Valuation insights on general electric – general electric company (nyse ge) seeking alpha electricity and magnetism physics


General Electric ( GE) is very hard for the market to value at the present time. Hence its shares may be trading at a significant discount to its sum of the parts valuation. My initial thoughts in trying to place a valuation on General Electric was to focus on the value of the companies crown jewels, which are Aviation and Healthcare. However, staring me in the face was that the key to valuing General Electric is to figure out what the potential net worth of the Capital Division is, and whether that is positive or negative. The market won’t fairly value GE until it feels comfortable with the Capital Division. Right now the market is clearly very uncomfortable with the unknowns coming out of the Capital Division.

Needless to say the market was caught completely off-guard when General Electric announced the need to take a $15 billion charge to cover upcoming liabilities related to life insurance operations that it is no longer writing policies for and is allowing the policies to run-off. In fact it was a $9.5 billion pre-tax charge in the 4th quarter of 2017 and then an additional $15 billion pre-tax over the next seven years from 2018 to 2024. Here is the quote from "GE announced today that the comprehensive review and reserve testing for GE Capital’s run-off insurance portfolio, North American Life & Health (NALH), will result in an after-tax GAAP charge of $6.2 billion for the fourth quarter of 2017, and GE Capital expects to make statutory reserve contributions of ~$15 billion over seven years. The Kansas Insurance Department, NALH’s primary regulator, approved a phased contribution of ~$3 billion in 1Q’18 and ~$2 billion annually from 2019 through 2024." The only good news here is that the losses of $24.5 billion pre-tax can be quantified and factored into a valuation of General Electric. The company shouldn’t have any trouble handling the 2018 through 2024 contributions out of corporate wide cash flow.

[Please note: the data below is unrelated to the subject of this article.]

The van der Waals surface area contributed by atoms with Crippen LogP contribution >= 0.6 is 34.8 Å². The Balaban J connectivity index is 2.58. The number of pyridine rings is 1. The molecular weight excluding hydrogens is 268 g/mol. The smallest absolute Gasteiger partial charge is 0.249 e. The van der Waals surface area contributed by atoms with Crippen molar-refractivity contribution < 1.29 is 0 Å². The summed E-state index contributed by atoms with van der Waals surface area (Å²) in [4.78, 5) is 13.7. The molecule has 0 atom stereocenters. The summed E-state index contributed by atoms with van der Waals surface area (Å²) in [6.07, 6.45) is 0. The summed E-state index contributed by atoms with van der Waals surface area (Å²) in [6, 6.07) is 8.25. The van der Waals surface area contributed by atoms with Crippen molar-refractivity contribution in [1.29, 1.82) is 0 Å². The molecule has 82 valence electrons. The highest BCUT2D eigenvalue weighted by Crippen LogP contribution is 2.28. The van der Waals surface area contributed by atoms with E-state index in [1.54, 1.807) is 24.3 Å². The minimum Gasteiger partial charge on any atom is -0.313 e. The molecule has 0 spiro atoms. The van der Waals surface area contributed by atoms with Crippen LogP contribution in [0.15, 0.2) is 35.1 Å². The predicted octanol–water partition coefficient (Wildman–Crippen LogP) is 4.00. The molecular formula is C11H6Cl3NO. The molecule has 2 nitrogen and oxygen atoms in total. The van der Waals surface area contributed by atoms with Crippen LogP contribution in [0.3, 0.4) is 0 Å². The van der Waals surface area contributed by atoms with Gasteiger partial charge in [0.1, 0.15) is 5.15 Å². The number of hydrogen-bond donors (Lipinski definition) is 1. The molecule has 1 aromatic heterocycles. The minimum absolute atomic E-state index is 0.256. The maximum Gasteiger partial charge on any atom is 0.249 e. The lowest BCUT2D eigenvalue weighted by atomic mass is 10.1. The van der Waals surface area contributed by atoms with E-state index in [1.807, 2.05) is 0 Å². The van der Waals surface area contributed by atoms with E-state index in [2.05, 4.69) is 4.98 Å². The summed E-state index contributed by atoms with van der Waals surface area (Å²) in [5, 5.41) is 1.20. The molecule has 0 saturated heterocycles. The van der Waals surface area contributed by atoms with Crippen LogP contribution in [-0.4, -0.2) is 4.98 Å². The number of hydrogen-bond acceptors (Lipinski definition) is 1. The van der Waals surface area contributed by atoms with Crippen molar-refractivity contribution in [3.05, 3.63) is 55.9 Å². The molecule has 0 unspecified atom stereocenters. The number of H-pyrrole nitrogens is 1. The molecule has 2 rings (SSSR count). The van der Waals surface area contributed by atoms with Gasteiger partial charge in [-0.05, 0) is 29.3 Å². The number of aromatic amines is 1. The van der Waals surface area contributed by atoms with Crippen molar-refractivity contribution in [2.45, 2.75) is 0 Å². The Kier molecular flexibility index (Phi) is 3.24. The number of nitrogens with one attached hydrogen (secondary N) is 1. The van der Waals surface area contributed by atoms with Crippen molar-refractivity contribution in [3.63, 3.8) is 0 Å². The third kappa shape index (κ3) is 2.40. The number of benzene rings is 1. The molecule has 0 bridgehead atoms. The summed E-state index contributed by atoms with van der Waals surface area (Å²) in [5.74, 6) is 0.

The company lists three negatives related to its Capital Division in the 2017 Annual Report, including the insurance charges. " Negative: Charge of $6.2B (after-tax) from increased reserves related to run-off insurance operations, which we estimate will require approximately $15B of capital contributions over the next seven years; also incurred charges from strategic portfolio actions planned for EFS; pending DOJ investigation of WMC under FIRREA."

The WMC sub-prime mortgage lending operations are part of the Department of Justice’s investigation into the whole sub-prime mortgage lending industry back in 2006 and 2007. General Electric has had settlement discussions with the Department of Justice and set aside a charge of $1.5 billion in the first quarter to handle a settlement. This is probably sufficient since Barclay’s settled a similar dispute in March for $2 billion. Again, quantifiable.